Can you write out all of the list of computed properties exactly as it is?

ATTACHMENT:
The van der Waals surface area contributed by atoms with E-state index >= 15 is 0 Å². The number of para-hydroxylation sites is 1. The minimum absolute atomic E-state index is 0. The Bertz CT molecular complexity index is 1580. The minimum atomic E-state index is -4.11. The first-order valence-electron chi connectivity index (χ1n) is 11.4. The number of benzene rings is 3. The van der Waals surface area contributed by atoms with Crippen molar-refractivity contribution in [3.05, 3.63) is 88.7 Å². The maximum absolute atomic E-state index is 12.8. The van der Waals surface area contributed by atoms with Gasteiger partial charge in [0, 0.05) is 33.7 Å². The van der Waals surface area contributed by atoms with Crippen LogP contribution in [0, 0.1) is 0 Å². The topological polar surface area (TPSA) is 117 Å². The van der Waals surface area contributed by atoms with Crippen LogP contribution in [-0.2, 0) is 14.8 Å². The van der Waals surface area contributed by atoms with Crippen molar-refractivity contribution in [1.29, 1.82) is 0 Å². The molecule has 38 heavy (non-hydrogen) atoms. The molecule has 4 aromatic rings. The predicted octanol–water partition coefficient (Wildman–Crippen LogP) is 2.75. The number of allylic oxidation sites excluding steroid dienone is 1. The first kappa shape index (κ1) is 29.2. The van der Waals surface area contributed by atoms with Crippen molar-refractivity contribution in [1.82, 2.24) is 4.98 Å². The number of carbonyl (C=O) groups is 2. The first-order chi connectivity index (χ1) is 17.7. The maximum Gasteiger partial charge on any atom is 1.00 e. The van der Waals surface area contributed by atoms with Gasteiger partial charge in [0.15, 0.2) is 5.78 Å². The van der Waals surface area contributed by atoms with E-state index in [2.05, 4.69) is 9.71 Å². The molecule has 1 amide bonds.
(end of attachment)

The van der Waals surface area contributed by atoms with E-state index >= 15 is 0 Å². The number of para-hydroxylation sites is 1. The minimum absolute atomic E-state index is 0. The Bertz CT molecular complexity index is 1580. The minimum atomic E-state index is -4.11. The first-order valence-electron chi connectivity index (χ1n) is 11.4. The number of benzene rings is 3. The van der Waals surface area contributed by atoms with Crippen molar-refractivity contribution in [3.05, 3.63) is 88.7 Å². The maximum absolute atomic E-state index is 12.8. The van der Waals surface area contributed by atoms with Gasteiger partial charge in [0, 0.05) is 33.7 Å². The van der Waals surface area contributed by atoms with Crippen LogP contribution in [0, 0.1) is 0 Å². The topological polar surface area (TPSA) is 117 Å². The van der Waals surface area contributed by atoms with Crippen LogP contribution in [-0.2, 0) is 14.8 Å². The van der Waals surface area contributed by atoms with Crippen molar-refractivity contribution in [1.29, 1.82) is 0 Å². The molecule has 38 heavy (non-hydrogen) atoms. The molecule has 4 aromatic rings. The predicted octanol–water partition coefficient (Wildman–Crippen LogP) is 2.75. The number of allylic oxidation sites excluding steroid dienone is 1. The first kappa shape index (κ1) is 29.2. The van der Waals surface area contributed by atoms with Crippen molar-refractivity contribution in [1.82, 2.24) is 4.98 Å². The number of carbonyl (C=O) groups is 2. The first-order chi connectivity index (χ1) is 17.7. The maximum Gasteiger partial charge on any atom is 1.00 e. The van der Waals surface area contributed by atoms with Gasteiger partial charge in [0.15, 0.2) is 5.78 Å². The van der Waals surface area contributed by atoms with E-state index in [2.05, 4.69) is 9.71 Å². The molecule has 1 amide bonds.